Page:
The signals have been clear for a while now. Years. This is one of the most important things we can do in our overly sanitized, regimented, domesticated world.
This is the wordless impulse that drives me ever further into the waves, the mountains, the physical and spiritual frontiers of the man-made. That galvanizes me to push the limits of my body, break past the boundaries of my known experience. This is the imprecise call that sent me on a vision quest, on an 800-kilometer trek across Spain, and next on a week-long journey into the wilderness of northern Greece.
There is a song; I believe we all know it, whether we recognize it or not. It sounds like the sun on pine trees and tastes like bold green and smells like an almost-forgotten dream. It instructs us to seek wildness.
Every so often, I try to do its bidding.
If you have the slightest interest in eco-restoration or rewilding, I highly recommend a book by environmental writer George Monbiot called Feral. In it, he imagines a world—perhaps utopic, but nonetheless exhilarating—which is not free of humans, but free of human arrogance. In this world, elephants and lions, wolves and bears once again roam their natural habitats in Europe. In this world, human beings have relinquished the delusion of mastery and allowed a far wiser, far older system of order to reestablish.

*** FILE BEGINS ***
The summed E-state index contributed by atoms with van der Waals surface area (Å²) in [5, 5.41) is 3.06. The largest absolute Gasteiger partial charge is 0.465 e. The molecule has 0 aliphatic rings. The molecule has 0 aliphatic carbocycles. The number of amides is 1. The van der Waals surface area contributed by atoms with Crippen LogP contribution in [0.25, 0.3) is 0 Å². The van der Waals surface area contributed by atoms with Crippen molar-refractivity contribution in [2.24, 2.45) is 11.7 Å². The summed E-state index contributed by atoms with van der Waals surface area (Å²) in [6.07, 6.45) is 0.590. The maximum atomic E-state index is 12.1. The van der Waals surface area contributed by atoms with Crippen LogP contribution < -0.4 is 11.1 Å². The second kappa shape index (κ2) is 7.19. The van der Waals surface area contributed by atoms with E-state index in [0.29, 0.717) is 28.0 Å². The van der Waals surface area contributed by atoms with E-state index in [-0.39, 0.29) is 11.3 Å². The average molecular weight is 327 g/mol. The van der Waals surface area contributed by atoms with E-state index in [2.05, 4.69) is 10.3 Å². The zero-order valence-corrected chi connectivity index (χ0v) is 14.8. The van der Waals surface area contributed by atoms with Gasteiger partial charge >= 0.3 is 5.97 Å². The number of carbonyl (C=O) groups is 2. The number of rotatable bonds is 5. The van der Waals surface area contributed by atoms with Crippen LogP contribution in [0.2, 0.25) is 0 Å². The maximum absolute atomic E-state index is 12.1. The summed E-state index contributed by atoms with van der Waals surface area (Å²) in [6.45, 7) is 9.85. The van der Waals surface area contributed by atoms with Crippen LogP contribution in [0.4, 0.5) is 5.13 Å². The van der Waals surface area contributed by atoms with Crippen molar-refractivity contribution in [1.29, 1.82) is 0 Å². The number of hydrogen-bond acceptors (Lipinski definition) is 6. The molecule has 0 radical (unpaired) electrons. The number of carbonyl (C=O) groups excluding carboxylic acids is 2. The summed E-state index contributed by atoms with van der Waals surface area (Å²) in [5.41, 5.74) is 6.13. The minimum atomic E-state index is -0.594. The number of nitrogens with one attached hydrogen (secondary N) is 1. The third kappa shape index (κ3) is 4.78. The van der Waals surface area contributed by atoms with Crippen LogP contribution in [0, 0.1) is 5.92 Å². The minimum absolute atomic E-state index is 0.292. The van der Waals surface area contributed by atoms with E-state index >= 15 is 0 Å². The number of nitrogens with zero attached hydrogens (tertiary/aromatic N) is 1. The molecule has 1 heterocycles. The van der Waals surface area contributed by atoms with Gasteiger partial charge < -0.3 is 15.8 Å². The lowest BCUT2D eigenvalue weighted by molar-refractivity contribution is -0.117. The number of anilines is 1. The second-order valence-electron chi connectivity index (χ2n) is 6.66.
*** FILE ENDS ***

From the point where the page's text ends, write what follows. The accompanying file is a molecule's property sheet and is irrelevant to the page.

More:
In that world, we wouldn’t need to seek out wild places, because they would exist in abundance. Perhaps the same would be true of our internal landscapes…
In the meantime, however, it is not always so easy to immerse in wildness. That is why I am traveling to the mythic, mystical island of Samothraki to participate in a Wild Wandering School run by my good friend Casparo Brown.
There I hope to learn a few more of the words to the wild song that so enchants me.
But I’m not writing this post out of self-congratulatory narcissism (that’s what mirrors are for). I am writing in the hope that you will stop, for a moment, and listen.
That song—the one that sounds like pine and tastes like green and smells like a lost past… you don’t have to travel so far to hear it. Sure, the wild places in our world are harder and harder to reach, but the ones within haven’t gone anywhere.
I hear that wild song in un-self-conscious dance. In play. In getting lost. In risk. In fear. In hunger. In wonder.
If you listen, maybe you will hear it too.
Put down the screens, the structure, and the insipid sterility for a minute and close your eyes. Underneath the rules ripples a harmony far wiser, far older than you or me.
If you listen, maybe you will hear it.